wherein said dual transfer mode is a mode in which the mobile station may use a circuit switched and a packet switched radio resource substantially simultaneously, and
wherein said packet control unit is a unit that substantially manages packet switched data instead of circuit switched data.
10. The system of claim 9, wherein the mobile station is located in a cell covered by the base station, and wherein the system is operative without movement to another cell.
11. The system of claim 9, wherein, in the dedicated mode, the mobile station is attached to both a general packet radio service and the circuit switched connection.
12. The system of claim 9, wherein the packet control unit is responsive to the alert by establishing a downlink packet transfer in dual transfer mode if the mobile station is in the dedicated mode instead of an idle mode and if there is a need for downlink packet transfer.
13. An apparatus comprising:
a module configured to enter a dedicated mode in which the apparatus is in a mobility management ready state and has a circuit switched connection, said apparatus having dual transfer mode capability; and
a module configured to alert a packet control unit and a serving support node regarding entry into the dedicated mode, using a mobility management procedure, at least if said packet control unit and said serving support node are in a network supporting the dual transfer mode,
wherein said dual transfer mode is a mode in which the apparatus uses a circuit switched and a packet switched radio resource substantially simultaneously, and
wherein said packet control unit is a unit that substantially manages packet switched data instead of circuit switched data.
14. The apparatus of claim 13, wherein the alerting module is further configured to alert the serving support node, regarding entry into the dedicated mode, subsequent to alerting the packet control unit.
15. The apparatus of claim 13, wherein the module for alerting a packet control unit is operative without movement to another cell.
16. The apparatus of claim 13, wherein, in the dedicated mode, the apparatus is attached to both a general packet radio service and the circuit switched connection.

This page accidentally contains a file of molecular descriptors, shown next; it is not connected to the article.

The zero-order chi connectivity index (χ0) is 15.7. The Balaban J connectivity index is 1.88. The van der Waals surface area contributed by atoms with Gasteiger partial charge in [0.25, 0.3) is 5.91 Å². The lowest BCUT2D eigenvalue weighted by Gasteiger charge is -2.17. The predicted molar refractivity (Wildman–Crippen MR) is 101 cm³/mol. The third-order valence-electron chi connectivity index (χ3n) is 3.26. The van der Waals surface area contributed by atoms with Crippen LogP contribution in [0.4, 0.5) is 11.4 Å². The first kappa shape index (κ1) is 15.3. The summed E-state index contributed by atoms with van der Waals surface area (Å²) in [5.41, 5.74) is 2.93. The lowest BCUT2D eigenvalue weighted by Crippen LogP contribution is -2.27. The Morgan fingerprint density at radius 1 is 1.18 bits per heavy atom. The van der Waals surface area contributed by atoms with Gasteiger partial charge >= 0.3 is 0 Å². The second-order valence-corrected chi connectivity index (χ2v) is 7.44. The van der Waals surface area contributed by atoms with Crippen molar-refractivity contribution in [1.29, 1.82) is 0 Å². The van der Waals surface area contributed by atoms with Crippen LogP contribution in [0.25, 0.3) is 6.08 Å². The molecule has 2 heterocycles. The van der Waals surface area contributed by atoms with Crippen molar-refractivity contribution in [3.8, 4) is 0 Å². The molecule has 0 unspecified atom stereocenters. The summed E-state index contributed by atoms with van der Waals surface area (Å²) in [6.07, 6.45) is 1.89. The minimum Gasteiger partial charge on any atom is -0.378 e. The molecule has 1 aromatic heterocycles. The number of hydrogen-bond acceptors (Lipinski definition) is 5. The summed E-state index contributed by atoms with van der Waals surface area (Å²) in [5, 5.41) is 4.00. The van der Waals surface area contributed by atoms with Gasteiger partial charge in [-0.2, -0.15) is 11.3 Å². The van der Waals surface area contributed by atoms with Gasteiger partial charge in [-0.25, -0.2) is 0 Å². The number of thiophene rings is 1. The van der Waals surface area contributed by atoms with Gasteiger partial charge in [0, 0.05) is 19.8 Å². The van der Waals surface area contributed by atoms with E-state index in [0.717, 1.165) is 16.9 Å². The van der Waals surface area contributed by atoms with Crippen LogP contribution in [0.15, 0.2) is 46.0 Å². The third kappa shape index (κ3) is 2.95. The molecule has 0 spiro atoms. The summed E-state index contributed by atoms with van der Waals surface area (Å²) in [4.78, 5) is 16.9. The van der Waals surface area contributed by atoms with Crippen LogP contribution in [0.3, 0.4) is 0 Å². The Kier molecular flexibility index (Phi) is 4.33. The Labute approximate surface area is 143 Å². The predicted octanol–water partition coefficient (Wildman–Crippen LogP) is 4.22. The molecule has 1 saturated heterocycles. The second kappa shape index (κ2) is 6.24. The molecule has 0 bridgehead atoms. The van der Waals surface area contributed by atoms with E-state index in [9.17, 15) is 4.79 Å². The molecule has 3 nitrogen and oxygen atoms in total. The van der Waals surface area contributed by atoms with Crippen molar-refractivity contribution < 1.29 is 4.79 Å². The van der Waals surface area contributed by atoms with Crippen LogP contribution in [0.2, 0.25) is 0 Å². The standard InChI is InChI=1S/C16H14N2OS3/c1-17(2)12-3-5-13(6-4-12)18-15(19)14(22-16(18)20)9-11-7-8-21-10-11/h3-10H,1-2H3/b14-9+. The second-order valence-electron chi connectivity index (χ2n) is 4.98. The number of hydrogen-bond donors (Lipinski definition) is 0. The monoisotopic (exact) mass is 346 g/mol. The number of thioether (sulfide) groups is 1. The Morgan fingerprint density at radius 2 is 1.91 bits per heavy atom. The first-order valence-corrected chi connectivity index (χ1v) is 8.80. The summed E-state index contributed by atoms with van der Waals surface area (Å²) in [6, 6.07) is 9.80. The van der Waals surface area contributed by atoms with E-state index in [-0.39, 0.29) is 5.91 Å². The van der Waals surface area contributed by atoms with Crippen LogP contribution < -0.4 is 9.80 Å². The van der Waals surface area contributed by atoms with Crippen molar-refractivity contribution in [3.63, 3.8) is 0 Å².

17. The apparatus of claim 13, further comprising a receiving device configured to receive or resume a downlink packet transfer if the apparatus is in the dedicated mode instead of an idle mode.
18. The apparatus of claim 13, wherein said apparatus is a mobile station.
19. An apparatus comprising:
means for entering a dedicated mode in which the apparatus is in a mobility management ready state and has a circuit switched connection, said apparatus having dual transfer mode capability; and
means for alerting a packet control unit and a serving support node regarding entry into the dedicated mode, using a mobility management procedure, at least if said packet control unit and said serving support node are in a network supporting the dual transfer mode,
wherein said dual transfer mode is a mode in which the apparatus uses a circuit switched and a packet switched radio resource substantially simultaneously, and
wherein said packet control unit is a unit that substantially manages packet switched data instead of circuit switched data.
20. The apparatus of claim 19, wherein the means for alerting is for alerting the serving support node, regarding entry into the dedicated mode, subsequent to alerting the packet control unit.
21. The apparatus of claim 19, wherein the means for alerting a packet control unit is operative without movement to another cell.
22. A computer readable medium encoded with a software data structure sufficient for performing the functions of:
entering a dedicated mode in which a dual transfer mode capable mobile station is in a mobility management ready state and has a circuit switched connection;